Elizabeth Bartholet ’65, renowned child welfare advocate and founding faculty director of Harvard Law School’s Child Advocacy Program, has been at the center of many public conversations following the discovery of the child, once known as Baby Doe, but since identified as Bella Bond.
Since at least 1983, when Harvard Law student Evan Wolfson ’83 wrote a third-year paper exploring a human rights argument for same-sex marriage, Harvard Law School has participated in anticipating, shaping, critiquing, analyzing and guiding the long path toward marriage equality.
Five Harvard Law School professors presented a sampling of their innovative ideas in late May at the 2014 Harvard Law School Thinks Big lecture, an annual event that challenges faculty to explain those big ideas in short talks.
Harvard Law School Professor Elizabeth Bartholet received an award from the National Human Rights Committee of Qatar, in Doha, on Jan. 8, 2014. The award was presented by Sultan Hassan al Jamali, assistant secretary general of the National Human Rights Committee of Qatar.
34 Harvard Law School faculty members and 24 faculty from Boston College Law School have signed a letter urging the U.S. Congress to support the core principles in the pending legislation known as CHIFF (Children in Families First), S. 1530 and H.R. 3323.
When Elizabeth Bartholet ‘65 and Jessica Budnitz ‘01founded the Child Advocacy Program at Harvard Law School over eight years ago, they intended the program to serve as a model for other law schools. They intended the program to educate law students about the importance of working across traditional disciplinary lines. But they did not expect their ideas to transcend those boundaries by inspiring action within another discipline, namely journalism.
Harvard Law School Professor Elizabeth Bartholet, faculty director of HLS’s Child Advocacy Program, has released two new reports challenging the long-held assumption that racial bias is responsible for the disproportionately high numbers of black children in foster care.
In recent decades, legislative bodies throughout North America and Europe have enacted sweeping laws to protect racial and ethnic minorities, women, the disabled and other groups who are victimized by discrimination. Perhaps not surprisingly, these efforts have encountered resistance—oftentimes successful—leaving anti-discrimination scholars and activists to ponder new strategies for dealing with an age-old problem. On May 6 and 7, a group of these interested scholars from the U.S., Canada and Europe participated in a Harvard Law School workshop that analyzed the recent evolution of anti-discrimination law on both continents.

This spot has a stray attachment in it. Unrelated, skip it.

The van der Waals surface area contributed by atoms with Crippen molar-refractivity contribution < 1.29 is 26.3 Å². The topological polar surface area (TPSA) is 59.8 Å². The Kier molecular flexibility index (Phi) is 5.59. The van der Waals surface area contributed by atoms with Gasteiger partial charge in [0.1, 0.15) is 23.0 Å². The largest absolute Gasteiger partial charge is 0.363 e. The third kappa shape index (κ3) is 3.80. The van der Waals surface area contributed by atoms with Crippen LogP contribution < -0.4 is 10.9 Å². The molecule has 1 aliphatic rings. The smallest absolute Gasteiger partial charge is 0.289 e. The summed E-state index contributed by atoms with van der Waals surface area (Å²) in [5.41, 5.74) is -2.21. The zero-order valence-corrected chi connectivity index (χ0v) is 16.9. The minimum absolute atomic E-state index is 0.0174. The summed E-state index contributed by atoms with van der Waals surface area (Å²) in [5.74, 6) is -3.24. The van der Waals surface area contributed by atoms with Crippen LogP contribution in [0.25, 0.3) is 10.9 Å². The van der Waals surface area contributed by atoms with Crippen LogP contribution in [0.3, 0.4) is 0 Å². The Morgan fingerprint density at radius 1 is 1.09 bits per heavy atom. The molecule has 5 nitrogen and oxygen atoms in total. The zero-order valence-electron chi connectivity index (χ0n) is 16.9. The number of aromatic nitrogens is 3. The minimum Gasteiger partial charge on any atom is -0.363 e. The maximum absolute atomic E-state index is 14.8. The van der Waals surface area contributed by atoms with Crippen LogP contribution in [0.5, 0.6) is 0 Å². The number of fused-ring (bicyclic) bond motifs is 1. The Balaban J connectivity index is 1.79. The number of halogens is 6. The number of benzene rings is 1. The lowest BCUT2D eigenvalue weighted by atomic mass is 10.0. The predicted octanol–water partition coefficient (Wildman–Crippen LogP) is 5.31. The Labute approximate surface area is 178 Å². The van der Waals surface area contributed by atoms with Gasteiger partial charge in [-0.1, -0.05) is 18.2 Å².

Internet Arms Race Illustrations by Gracia Lam Professor John Palfrey ’01 MIT Technology Review May/June 2009 “In less democratic societies, sophisticated use of the Internet is limited to the few and the elite. Too often, using these tools puts activists at risk of greater control by the state, through surveillance, censorship, and imprisonment. Political leaders […]
“Suspending Adoption Is Not the Answer,” an op-ed by HLS Professor Elizabeth Bartholet, faculty director of the Child Advocacy Program (CAP) at Harvard Law School, was published in the New York Times ‘Room for Debate’ blog on Apr. 15. Bartholet also appeared on NPR’s ‘On Point with Tom Ashbrook’ to discuss the increased scrutiny on international adoption in light of the recent story about a 7-year-old Russian boy sent back to Moscow alone by his adoptive mother.